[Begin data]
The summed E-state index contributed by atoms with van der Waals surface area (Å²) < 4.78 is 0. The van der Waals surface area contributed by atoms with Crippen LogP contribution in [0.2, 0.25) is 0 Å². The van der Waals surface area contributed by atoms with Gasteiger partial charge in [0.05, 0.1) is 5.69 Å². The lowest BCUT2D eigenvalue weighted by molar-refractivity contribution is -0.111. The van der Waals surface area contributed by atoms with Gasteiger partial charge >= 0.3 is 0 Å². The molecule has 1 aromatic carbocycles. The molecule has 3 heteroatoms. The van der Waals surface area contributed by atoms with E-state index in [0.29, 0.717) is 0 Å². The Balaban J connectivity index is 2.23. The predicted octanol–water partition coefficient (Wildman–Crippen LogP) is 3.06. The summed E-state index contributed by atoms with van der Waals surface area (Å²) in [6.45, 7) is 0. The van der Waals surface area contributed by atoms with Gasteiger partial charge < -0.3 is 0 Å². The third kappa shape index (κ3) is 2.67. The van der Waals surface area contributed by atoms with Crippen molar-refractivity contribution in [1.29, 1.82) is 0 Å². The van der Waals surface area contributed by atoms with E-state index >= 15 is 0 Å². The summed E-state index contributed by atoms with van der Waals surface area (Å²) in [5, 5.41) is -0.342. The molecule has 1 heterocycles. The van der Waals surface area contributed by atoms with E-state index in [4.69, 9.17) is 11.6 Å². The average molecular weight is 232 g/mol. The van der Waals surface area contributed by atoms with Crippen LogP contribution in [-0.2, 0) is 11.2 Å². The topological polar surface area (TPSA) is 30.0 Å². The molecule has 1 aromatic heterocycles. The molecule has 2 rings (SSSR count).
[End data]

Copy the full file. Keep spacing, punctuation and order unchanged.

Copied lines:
The summed E-state index contributed by atoms with van der Waals surface area (Å²) < 4.78 is 0. The van der Waals surface area contributed by atoms with Crippen LogP contribution in [0.2, 0.25) is 0 Å². The van der Waals surface area contributed by atoms with Gasteiger partial charge in [0.05, 0.1) is 5.69 Å². The lowest BCUT2D eigenvalue weighted by molar-refractivity contribution is -0.111. The van der Waals surface area contributed by atoms with Gasteiger partial charge >= 0.3 is 0 Å². The molecule has 1 aromatic carbocycles. The molecule has 3 heteroatoms. The van der Waals surface area contributed by atoms with E-state index in [0.29, 0.717) is 0 Å². The Balaban J connectivity index is 2.23. The predicted octanol–water partition coefficient (Wildman–Crippen LogP) is 3.06. The summed E-state index contributed by atoms with van der Waals surface area (Å²) in [6.45, 7) is 0. The van der Waals surface area contributed by atoms with Gasteiger partial charge < -0.3 is 0 Å². The third kappa shape index (κ3) is 2.67. The van der Waals surface area contributed by atoms with Crippen molar-refractivity contribution in [1.29, 1.82) is 0 Å². The van der Waals surface area contributed by atoms with E-state index >= 15 is 0 Å². The summed E-state index contributed by atoms with van der Waals surface area (Å²) in [5, 5.41) is -0.342. The molecule has 1 heterocycles. The van der Waals surface area contributed by atoms with E-state index in [4.69, 9.17) is 11.6 Å². The average molecular weight is 232 g/mol. The van der Waals surface area contributed by atoms with Crippen LogP contribution in [-0.2, 0) is 11.2 Å². The topological polar surface area (TPSA) is 30.0 Å². The molecule has 1 aromatic heterocycles. The molecule has 2 rings (SSSR count).